I want to focus on new clause 2. I have said before, and am happy to repeat it, that the individual criminal liability provided for in the Bill as it stands is too limited. Attaching it to information offences only means that, in effect, very bad behaviour cannot be penalised under the criminal law as long as the perpetrator is prepared to provide Ofcom with information about it. That cannot be sensible so there is a strong case for extending criminal liability, but new clause 2 goes too far. There are, fundamentally, two problems with new clause 2.
First, new clause 2 is drafted too broadly. It would potentially criminalise any breach of a safety duty under clause 11, the clause relating to children. We all, of course, think that keeping children safer online is a core mission of the Bill. I hope Ministers will consider favourably various other amendments that might achieve that, including the amendments in the name of the noble Baroness Kidron, which Alex Davies-Jones mentioned earlier, in relation to coroners and all services likely to be accessed by children. Clause 11 covers a variety of different duties, including duties to incorporate certain provisions in terms of service and to ensure that terms of service are clear and accessible. Those are important duties no doubt, but I am not convinced that any and all failures to fulfil them should result in criminal prosecution.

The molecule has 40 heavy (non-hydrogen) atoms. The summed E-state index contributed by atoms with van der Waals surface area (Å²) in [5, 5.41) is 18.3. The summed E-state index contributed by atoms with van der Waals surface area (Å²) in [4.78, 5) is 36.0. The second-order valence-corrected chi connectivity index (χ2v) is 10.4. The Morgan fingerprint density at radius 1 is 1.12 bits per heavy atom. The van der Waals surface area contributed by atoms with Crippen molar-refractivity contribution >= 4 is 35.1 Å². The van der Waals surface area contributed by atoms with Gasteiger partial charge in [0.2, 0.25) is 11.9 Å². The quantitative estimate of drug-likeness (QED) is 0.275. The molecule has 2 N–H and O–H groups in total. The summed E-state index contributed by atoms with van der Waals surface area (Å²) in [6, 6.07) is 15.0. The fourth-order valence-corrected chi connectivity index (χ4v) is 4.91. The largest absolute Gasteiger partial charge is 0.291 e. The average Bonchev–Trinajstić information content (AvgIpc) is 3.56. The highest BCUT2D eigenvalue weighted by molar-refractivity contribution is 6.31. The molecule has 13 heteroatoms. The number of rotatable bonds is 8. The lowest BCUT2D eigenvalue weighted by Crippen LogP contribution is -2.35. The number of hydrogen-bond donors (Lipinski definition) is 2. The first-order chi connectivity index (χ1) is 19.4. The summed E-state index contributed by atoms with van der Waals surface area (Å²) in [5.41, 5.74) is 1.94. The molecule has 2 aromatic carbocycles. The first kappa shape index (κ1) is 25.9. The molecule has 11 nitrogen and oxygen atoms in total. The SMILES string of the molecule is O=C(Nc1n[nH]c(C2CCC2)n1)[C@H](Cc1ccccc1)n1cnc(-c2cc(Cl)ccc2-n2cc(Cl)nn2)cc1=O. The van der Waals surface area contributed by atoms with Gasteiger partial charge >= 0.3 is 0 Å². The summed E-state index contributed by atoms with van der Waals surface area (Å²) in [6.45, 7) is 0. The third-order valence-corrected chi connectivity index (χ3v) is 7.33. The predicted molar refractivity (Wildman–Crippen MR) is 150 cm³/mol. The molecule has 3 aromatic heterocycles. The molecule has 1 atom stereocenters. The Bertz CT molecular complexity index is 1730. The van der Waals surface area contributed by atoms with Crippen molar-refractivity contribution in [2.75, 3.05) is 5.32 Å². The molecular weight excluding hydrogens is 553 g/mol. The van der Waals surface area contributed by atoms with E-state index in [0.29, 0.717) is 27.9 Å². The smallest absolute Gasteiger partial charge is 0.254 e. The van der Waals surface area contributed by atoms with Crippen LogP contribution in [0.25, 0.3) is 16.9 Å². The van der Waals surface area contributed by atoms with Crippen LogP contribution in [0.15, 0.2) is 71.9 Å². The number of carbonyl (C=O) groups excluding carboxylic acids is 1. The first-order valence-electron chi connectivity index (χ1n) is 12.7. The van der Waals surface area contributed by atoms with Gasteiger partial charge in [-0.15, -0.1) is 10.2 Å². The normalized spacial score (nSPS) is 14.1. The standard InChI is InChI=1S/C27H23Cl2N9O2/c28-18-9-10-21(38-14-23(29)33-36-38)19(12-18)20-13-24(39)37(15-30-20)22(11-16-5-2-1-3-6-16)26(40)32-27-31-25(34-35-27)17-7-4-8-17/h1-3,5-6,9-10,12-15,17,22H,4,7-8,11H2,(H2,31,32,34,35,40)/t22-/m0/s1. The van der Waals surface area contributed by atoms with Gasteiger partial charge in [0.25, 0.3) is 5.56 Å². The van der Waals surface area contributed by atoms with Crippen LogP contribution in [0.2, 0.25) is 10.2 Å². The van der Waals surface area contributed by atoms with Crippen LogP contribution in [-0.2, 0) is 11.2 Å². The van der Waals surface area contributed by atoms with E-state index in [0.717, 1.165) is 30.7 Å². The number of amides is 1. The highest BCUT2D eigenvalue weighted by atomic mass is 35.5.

I thought I might mention to my right hon. and learned Friend that the written ministerial statement, which is now available to the public, makes it clear that useful and constructive discussions have taken place. Much of what he is saying is not necessarily applicable to the state of affairs we are now faced with.
I am grateful to my hon. Friend and I will come on to the written statement. I accept what he says. I think we are heading in the right direction, but since new clause 2 is before us at the moment, it seemed to me that I ought to address it, I hope in a helpful way.
There is nothing in the language of new clause 2 as it stands that requires a breach of the duties to be serious or even more than minimal. We should be more discriminating than that.
The second difficulty with new clause 2, which I hope the Government will pick up when they look at it again, is with prosecuting successfully the sorts of offences we may create. The more substantive and fundamental child safety duties in clause 11, which are to
“mitigate and manage the risks of harm” and to prevent children encountering harmful content, are expressed in terms of the use of “proportionate measures” or “proportionate systems and processes”. The word “proportionate” is important and describes the need for balanced judgments to be made, including by taking into account freedom of expression and privacy as required by clause 11 itself. Aside from the challenges of obtaining evidence of what individual managers did or did not know, did or said, those balanced judgments could be very difficult for a prosecutor to assess and to demonstrate to a criminal court, to the required standard of proof, were deliberately or negligently wrong.